Josh Thomas on autism, his podcast and being honest all the way: “Why am I telling you this now?” | TV comedy

IIn an episode of Josh Thomas’ new podcast, How To Be Gay, he plays a clip from a much older show, from the late 2000s, which he hosted with his best friend and longtime collaborator Tom Ward. . He was only 19 at the time and decided it was a good opportunity to come out. At the microphone.

“What’s up? Not much?” mutters young Thomas. “Yes, I have a boyfriend.”

You can hear the nerves in his voice even as he feigns nonchalance: “I’m trying not to make a big deal out of it.”

That was over a decade ago. In the years since, the comedian and showrunner moved to Los Angeles and made it big, with two TV shows – the critically acclaimed Please Like Me and Everything’s Gonna Be Okay – under his belt.

Despite everything that’s happened since, he still speaks the same way, his sentences pouring out in rapid fire stream of consciousness that changes the subject like the tracks. He frequently rejects heavy feelings and intimate secrets as if they were weightless, and with the same cheerfulness that someone might use to exchange a cursory greeting. Nothing is too sacred to be said out loud.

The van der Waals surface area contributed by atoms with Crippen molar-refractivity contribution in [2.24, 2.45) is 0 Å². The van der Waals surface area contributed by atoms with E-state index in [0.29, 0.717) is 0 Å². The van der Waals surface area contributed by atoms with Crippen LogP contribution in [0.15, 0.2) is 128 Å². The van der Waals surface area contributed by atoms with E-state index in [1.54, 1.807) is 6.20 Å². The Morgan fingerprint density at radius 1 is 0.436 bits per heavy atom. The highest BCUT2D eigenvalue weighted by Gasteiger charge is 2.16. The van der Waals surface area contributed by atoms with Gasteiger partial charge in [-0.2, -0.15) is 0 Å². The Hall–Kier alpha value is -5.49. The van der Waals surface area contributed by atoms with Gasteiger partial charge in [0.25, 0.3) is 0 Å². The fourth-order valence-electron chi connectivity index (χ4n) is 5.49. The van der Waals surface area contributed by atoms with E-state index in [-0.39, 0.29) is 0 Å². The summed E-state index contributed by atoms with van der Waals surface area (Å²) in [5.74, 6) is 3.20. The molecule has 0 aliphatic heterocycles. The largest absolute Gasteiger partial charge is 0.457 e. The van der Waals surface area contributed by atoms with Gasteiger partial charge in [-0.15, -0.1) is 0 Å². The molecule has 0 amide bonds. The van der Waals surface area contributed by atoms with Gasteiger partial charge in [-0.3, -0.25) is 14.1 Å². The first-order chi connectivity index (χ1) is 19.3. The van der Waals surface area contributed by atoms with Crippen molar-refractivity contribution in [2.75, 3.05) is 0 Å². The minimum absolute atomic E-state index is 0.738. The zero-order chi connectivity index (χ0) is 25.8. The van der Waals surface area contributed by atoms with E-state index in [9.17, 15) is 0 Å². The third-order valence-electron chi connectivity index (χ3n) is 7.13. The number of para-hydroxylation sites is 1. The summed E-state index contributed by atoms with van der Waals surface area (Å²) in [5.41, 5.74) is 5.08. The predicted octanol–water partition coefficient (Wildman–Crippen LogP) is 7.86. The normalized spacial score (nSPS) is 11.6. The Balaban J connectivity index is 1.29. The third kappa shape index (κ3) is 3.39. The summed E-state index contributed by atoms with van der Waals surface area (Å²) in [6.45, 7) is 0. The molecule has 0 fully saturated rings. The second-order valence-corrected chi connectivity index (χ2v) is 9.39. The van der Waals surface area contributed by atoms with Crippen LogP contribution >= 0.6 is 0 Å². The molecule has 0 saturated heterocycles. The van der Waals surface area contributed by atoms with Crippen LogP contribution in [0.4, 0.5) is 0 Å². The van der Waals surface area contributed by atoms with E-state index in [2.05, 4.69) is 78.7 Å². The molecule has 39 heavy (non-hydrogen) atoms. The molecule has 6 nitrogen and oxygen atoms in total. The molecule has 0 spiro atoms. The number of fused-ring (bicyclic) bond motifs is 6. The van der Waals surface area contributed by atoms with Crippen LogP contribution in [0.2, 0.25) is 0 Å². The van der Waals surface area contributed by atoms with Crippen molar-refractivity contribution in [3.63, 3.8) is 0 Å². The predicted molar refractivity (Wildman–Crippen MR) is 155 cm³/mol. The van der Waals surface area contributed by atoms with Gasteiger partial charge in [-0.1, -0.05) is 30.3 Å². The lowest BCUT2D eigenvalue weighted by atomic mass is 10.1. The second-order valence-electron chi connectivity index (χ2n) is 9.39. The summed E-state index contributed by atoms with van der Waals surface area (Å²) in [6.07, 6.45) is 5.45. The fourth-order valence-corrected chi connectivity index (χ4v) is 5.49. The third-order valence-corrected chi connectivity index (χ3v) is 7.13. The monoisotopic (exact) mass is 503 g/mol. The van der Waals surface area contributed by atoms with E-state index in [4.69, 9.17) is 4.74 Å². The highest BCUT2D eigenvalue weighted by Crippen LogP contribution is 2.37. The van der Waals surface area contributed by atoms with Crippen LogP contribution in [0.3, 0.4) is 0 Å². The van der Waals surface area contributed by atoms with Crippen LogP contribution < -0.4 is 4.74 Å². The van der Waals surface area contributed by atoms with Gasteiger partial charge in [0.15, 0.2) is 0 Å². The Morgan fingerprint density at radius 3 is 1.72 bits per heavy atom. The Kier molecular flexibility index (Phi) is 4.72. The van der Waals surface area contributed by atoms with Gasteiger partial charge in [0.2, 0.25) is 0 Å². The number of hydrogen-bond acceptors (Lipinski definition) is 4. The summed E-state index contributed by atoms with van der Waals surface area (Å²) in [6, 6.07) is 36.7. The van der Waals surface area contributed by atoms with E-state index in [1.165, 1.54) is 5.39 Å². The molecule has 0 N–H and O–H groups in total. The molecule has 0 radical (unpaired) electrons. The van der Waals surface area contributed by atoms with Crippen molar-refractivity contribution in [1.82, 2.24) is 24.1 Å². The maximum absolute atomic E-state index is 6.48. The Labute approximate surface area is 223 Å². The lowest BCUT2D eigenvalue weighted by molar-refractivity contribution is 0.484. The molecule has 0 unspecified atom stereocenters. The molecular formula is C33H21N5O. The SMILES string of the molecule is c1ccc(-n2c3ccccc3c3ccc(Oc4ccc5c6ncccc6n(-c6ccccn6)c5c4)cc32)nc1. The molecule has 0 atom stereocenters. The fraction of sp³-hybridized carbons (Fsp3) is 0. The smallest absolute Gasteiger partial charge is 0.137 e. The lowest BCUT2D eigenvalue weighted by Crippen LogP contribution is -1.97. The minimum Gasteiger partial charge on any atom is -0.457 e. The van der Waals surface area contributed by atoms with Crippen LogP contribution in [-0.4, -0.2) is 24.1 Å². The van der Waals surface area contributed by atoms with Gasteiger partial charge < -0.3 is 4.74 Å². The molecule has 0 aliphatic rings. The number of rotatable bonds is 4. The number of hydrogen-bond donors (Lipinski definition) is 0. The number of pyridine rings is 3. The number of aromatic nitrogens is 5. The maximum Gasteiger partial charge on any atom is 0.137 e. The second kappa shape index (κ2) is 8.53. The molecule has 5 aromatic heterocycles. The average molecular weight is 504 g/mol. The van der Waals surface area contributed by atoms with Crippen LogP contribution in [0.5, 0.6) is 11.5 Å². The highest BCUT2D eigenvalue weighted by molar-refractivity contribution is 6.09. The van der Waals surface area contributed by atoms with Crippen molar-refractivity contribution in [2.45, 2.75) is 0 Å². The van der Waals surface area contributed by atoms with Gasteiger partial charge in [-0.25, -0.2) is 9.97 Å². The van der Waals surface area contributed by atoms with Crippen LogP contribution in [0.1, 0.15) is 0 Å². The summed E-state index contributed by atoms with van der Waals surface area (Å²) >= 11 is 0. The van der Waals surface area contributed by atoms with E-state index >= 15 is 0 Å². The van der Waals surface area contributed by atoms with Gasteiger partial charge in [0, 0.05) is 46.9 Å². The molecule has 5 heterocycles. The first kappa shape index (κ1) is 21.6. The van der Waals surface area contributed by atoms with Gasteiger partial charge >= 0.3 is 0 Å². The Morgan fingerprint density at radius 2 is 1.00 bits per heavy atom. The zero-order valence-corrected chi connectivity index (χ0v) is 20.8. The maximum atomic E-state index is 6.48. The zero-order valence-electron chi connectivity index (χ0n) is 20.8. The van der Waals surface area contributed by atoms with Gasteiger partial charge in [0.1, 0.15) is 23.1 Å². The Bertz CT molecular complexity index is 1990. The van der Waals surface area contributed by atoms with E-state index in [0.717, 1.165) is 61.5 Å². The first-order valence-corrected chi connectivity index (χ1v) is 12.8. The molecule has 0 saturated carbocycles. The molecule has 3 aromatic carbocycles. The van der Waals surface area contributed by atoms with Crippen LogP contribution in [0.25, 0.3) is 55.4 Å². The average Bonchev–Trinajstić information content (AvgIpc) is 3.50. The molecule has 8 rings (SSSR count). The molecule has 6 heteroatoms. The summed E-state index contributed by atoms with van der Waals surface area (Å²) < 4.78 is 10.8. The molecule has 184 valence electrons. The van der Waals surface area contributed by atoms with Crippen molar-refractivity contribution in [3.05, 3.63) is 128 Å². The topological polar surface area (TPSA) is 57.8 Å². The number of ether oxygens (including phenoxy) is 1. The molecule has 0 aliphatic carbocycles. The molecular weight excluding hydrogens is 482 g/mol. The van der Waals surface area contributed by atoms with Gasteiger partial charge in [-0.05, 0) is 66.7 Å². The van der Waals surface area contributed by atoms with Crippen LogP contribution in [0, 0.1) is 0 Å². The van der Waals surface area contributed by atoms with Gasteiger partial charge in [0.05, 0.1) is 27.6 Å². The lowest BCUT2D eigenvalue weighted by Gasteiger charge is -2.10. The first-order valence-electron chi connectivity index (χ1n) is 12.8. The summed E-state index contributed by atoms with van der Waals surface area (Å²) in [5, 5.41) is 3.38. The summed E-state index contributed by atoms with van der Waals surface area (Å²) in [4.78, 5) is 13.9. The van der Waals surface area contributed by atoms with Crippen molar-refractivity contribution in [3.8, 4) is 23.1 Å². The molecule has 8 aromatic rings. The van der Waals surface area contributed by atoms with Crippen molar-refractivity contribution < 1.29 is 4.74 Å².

“Every time I had to talk about [coming out], it always bothered me so much,” he told Guardian Australia. “I hate to go out!”

“I was really, really nervous”: Thomas’ Audible podcast, How To Be Gay, took three years to make. Photography: Audible

Now 35 – he celebrated his birthday earlier this week and says he “still feels pretty dusty” – Thomas has spent more than half his life in the public eye. How To Be Gay is an investigation into how homosexuality and its public perception changed during this time, named after the words he typed into Google as a questioning teenager in suburban Brisbane.

“Where I live [near West Hollywood], it just seems like everyone is queer… To meet a straight person in my life is so crazy,” he says. “Unless they do my accounts.

“Being queer to me these days is so bubbly and cute and fun – it’s just dancing and kissing. And I kind of forgot what was hard when I was young. And I I forgot that for others it is actually still very difficult.